Monday, 17 November 2014

Homer Simpson on the debt - cartoon.


  1. What is the source of the confused rubbish which the teacher is reading to these unfortunate kids?
    "So the debt needs to be whatever size induces the private sector to spend at a rate that brings full employment".

    Not so, according to to MMT (Bill Mitchell): "the public debt ratio is a relatively uninteresting macroeconomic figure and should be disregarded. If the government is intent on promoting growth, then the primary deficit ratio and the public debt ratio will take care of themselves."

    Contrary to the teacher, demand management and full employment are best achieved by fiscal policy (government spending and taxation), not by trying to find the optimum the size of the national debt.

    And the role of fiscal policy is not that of "dealing with" the alleged inflationary effects of QE and paying interest on the national debt.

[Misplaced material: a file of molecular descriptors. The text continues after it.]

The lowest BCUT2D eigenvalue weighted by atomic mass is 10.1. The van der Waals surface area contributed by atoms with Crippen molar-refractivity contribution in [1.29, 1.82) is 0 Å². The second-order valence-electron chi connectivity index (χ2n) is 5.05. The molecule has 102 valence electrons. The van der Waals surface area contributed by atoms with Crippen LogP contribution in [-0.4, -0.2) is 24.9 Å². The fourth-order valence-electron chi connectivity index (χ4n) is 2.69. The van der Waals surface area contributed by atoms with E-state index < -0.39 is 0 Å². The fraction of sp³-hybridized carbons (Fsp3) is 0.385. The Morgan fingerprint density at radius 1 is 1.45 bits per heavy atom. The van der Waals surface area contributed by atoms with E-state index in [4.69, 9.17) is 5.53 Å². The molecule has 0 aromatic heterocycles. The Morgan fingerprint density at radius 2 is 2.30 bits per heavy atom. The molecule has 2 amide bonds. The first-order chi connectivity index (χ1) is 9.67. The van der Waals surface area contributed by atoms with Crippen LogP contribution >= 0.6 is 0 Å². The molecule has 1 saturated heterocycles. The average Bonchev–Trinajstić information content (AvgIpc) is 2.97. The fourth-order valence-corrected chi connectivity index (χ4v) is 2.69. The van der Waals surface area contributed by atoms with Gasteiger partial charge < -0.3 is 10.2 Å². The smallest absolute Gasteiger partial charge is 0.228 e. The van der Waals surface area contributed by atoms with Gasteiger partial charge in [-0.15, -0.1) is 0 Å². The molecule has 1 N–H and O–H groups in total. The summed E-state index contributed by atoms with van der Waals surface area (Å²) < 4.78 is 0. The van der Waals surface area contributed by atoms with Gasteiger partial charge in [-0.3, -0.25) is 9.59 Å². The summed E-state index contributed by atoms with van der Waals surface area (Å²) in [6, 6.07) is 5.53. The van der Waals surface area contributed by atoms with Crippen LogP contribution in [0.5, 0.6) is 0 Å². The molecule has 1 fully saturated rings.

1. Bill was reacting there to the large crowd of ignoramuses who get worried about larger than normal deficits and debts. I agree with him that the size of the deficit and debt are “uninteresting” in the sense that they are not a cause for panic. However, they DO HAVE an effect.

      The initial effect of a deficit is what might be called a fiscal effect, i.e. if government prints or borrows money and hires a thousand extra bureaucrats, then employment will rise by ROUGHLY a thousand. A secondary effect is that in both the print and borrow scenario, what MMTers call “private sector net financial assets” rise. In the borrow scenario, it’s the debt that rises. And the larger is PSNFA, the more will the private sector spend. What would you do if someone gave you £1m of Gilts? Or in the case of the print option, what would you do if someone gave you £1 in cash?


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